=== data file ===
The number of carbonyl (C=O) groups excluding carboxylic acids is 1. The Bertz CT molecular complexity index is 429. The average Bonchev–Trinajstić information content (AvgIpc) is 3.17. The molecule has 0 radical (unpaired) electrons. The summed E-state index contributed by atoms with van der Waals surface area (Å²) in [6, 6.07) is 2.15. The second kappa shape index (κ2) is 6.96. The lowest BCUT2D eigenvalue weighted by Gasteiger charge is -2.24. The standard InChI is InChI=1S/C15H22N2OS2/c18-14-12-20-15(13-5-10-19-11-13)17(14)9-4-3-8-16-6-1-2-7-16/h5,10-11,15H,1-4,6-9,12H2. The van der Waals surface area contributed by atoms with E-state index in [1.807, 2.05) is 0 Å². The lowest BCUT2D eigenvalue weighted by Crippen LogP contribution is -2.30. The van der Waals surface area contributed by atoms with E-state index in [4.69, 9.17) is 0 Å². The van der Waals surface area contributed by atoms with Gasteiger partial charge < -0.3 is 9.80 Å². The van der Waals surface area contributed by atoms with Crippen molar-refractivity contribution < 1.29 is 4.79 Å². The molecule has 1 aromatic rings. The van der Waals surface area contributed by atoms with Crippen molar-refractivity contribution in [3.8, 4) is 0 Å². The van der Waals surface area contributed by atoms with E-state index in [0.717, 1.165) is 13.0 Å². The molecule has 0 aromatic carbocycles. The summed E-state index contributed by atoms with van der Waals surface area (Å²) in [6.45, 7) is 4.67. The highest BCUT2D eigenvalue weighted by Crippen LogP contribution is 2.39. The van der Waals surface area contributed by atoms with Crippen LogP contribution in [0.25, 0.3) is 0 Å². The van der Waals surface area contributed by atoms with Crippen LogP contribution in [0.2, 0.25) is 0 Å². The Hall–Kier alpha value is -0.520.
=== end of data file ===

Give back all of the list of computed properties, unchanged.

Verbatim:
The number of carbonyl (C=O) groups excluding carboxylic acids is 1. The Bertz CT molecular complexity index is 429. The average Bonchev–Trinajstić information content (AvgIpc) is 3.17. The molecule has 0 radical (unpaired) electrons. The summed E-state index contributed by atoms with van der Waals surface area (Å²) in [6, 6.07) is 2.15. The second kappa shape index (κ2) is 6.96. The lowest BCUT2D eigenvalue weighted by Gasteiger charge is -2.24. The standard InChI is InChI=1S/C15H22N2OS2/c18-14-12-20-15(13-5-10-19-11-13)17(14)9-4-3-8-16-6-1-2-7-16/h5,10-11,15H,1-4,6-9,12H2. The van der Waals surface area contributed by atoms with E-state index in [1.807, 2.05) is 0 Å². The lowest BCUT2D eigenvalue weighted by Crippen LogP contribution is -2.30. The van der Waals surface area contributed by atoms with E-state index in [4.69, 9.17) is 0 Å². The van der Waals surface area contributed by atoms with Gasteiger partial charge < -0.3 is 9.80 Å². The van der Waals surface area contributed by atoms with Crippen molar-refractivity contribution < 1.29 is 4.79 Å². The molecule has 1 aromatic rings. The van der Waals surface area contributed by atoms with Crippen molar-refractivity contribution in [3.8, 4) is 0 Å². The van der Waals surface area contributed by atoms with E-state index in [0.717, 1.165) is 13.0 Å². The molecule has 0 aromatic carbocycles. The summed E-state index contributed by atoms with van der Waals surface area (Å²) in [6.45, 7) is 4.67. The highest BCUT2D eigenvalue weighted by Crippen LogP contribution is 2.39. The van der Waals surface area contributed by atoms with Crippen LogP contribution in [0.25, 0.3) is 0 Å². The van der Waals surface area contributed by atoms with Crippen LogP contribution in [0.2, 0.25) is 0 Å². The Hall–Kier alpha value is -0.520.